The Israeli Supreme Court’s Conscience


The conscience of the Jewish state has spoken through the recent landmark ruling of Israel's Supreme Court. It has taken an important step toward removing the pariah stigma from tens of thousands of Jews who converted to Judaism by the rabbinic authority of non-Orthodox rabbis, but ignored by the Jewish state.

With this new ruling, Israel's Interior Ministry is to register Israelis converted under Reform or Conservative auspices as Jews. That earned identification, previously denied them, will henceforth be inscribed on their national identification card. Jews in limbo have returned to their chosen home.

Imagine the joy of Russian Jews who made aliyah, fought in the wars to defend the State of Israel — some of whom were slain in battle and refused burial in Jewish cemeteries because they were not regarded as Jews — and who now will no longer suffer from such humiliating disenfranchisement.

What fulfillment of dreams does this ruling promise for themselves and their children? The ruling, of course, is a first step. Regrettably, these converts can be married only by Orthodox rabbis who alone are authorized to perform marriages legally recognized by the state and who alone have in their power the decision as to who is a Jew. The evolution of a democratic, pluralistic Jewish state requires time, vigilance, courage and unflagging effort.

The decision of Israel's High Court of Justice has regrettably met with predictable partisan denominational responses. Orthodox leaders regard the Supreme Court decision as a secular transgression of Orthodox halachic jurisdiction; non-Orthodox leaders understand the ruling as strengthening religious pluralism and as an act of Jewish unification.

In my view, the ruling embodies the moral and legal tradition of Judaism that — no less than 36 times throughout the Torah — mandates us to love the stranger, to know the heart of the stranger and, following many ethical imperatives, reminds us that we too were strangers.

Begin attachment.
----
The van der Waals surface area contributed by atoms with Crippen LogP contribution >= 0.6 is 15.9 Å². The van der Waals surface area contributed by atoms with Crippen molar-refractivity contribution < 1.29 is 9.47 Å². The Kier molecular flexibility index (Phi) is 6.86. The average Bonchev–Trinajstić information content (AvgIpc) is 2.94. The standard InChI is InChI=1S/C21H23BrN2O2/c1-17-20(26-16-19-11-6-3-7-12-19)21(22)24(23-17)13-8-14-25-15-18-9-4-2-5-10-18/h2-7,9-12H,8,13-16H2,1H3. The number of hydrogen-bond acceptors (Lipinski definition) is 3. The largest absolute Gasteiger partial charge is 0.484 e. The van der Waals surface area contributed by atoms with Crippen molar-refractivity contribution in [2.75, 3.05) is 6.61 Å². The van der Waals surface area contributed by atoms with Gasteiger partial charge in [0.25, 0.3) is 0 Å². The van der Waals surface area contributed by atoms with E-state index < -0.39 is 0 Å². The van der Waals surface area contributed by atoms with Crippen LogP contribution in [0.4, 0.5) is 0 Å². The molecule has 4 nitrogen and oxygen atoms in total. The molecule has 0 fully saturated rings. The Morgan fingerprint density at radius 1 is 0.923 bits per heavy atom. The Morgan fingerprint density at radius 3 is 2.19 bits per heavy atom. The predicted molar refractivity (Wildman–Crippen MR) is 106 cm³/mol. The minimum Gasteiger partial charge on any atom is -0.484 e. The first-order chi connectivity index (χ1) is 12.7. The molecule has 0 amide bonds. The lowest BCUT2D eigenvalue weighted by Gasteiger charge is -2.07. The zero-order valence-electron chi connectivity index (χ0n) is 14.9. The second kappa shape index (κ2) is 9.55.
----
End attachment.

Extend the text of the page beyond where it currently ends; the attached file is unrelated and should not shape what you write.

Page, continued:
Moreover, the rabbis of the tradition induced in the thrice daily “Amidah,” the 13th petition of which appeals to God to let His tender mercies be stirred for the gairei ha-tzedek (faithful proselyte). The Supreme Court's ruling expresses a transdenominational judgment that offers a healing balm to the self-inflicted wounds of sectarian denominational politics.

In these parlous times, when the enemies from without seek to tear us apart, this momentous ruling points the way to peace from within. When the rabbis in the Talmud (Yoma 9b) speculated as to the cause of the fall of Jerusalem and the second Temple, they did not point to the external factors of the superior military might of the Romans. Nor did they point to the lack of the study of Torah and ritual practices by Jews. The second Temple fell, they maintained, because of groundless hatred; because of internal factionalism that stemmed from disrespect for the judgments and perspectives of others. How then does one rectify the sins of groundless hatred which is still within us? Abraham Isaac Kook, the first chief rabbi of Palestine, answered, “The sin of groundless hatred can be overcome only with the mitzvah of causeless love.”